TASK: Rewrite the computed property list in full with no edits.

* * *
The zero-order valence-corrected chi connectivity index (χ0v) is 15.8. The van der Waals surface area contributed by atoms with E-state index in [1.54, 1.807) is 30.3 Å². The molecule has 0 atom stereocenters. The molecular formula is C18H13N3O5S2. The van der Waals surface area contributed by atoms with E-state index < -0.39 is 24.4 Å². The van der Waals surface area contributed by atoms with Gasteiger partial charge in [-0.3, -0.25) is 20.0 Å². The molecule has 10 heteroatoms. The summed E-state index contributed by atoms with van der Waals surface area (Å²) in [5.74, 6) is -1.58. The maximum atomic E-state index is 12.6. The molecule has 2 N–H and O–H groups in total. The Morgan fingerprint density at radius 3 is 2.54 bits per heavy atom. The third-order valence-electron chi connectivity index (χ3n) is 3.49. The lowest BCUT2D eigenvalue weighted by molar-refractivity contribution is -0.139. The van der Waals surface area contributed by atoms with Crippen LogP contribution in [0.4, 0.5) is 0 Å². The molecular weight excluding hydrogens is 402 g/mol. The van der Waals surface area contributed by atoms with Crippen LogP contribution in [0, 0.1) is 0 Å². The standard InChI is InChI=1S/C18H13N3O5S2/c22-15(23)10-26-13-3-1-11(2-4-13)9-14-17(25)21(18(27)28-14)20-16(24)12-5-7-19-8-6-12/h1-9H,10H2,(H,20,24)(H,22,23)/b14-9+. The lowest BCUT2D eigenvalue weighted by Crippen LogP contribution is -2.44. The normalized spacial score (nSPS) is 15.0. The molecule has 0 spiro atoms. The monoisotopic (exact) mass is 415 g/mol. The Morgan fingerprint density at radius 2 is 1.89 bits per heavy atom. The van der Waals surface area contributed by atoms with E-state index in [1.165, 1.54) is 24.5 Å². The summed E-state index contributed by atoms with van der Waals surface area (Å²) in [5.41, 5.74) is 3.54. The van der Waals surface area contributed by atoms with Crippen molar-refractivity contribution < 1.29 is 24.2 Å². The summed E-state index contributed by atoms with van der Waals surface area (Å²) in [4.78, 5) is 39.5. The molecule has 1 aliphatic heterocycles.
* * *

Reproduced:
The zero-order valence-corrected chi connectivity index (χ0v) is 15.8. The van der Waals surface area contributed by atoms with E-state index in [1.54, 1.807) is 30.3 Å². The molecule has 0 atom stereocenters. The molecular formula is C18H13N3O5S2. The van der Waals surface area contributed by atoms with E-state index < -0.39 is 24.4 Å². The van der Waals surface area contributed by atoms with Gasteiger partial charge in [-0.3, -0.25) is 20.0 Å². The molecule has 10 heteroatoms. The summed E-state index contributed by atoms with van der Waals surface area (Å²) in [5.74, 6) is -1.58. The maximum atomic E-state index is 12.6. The molecule has 2 N–H and O–H groups in total. The Morgan fingerprint density at radius 3 is 2.54 bits per heavy atom. The third-order valence-electron chi connectivity index (χ3n) is 3.49. The lowest BCUT2D eigenvalue weighted by molar-refractivity contribution is -0.139. The van der Waals surface area contributed by atoms with Crippen LogP contribution in [0.4, 0.5) is 0 Å². The molecular weight excluding hydrogens is 402 g/mol. The van der Waals surface area contributed by atoms with Crippen LogP contribution in [0, 0.1) is 0 Å². The standard InChI is InChI=1S/C18H13N3O5S2/c22-15(23)10-26-13-3-1-11(2-4-13)9-14-17(25)21(18(27)28-14)20-16(24)12-5-7-19-8-6-12/h1-9H,10H2,(H,20,24)(H,22,23)/b14-9+. The lowest BCUT2D eigenvalue weighted by Crippen LogP contribution is -2.44. The normalized spacial score (nSPS) is 15.0. The molecule has 0 spiro atoms. The monoisotopic (exact) mass is 415 g/mol. The Morgan fingerprint density at radius 2 is 1.89 bits per heavy atom. The van der Waals surface area contributed by atoms with E-state index in [1.165, 1.54) is 24.5 Å². The summed E-state index contributed by atoms with van der Waals surface area (Å²) in [5.41, 5.74) is 3.54. The van der Waals surface area contributed by atoms with Crippen molar-refractivity contribution < 1.29 is 24.2 Å². The summed E-state index contributed by atoms with van der Waals surface area (Å²) in [4.78, 5) is 39.5. The molecule has 1 aliphatic heterocycles.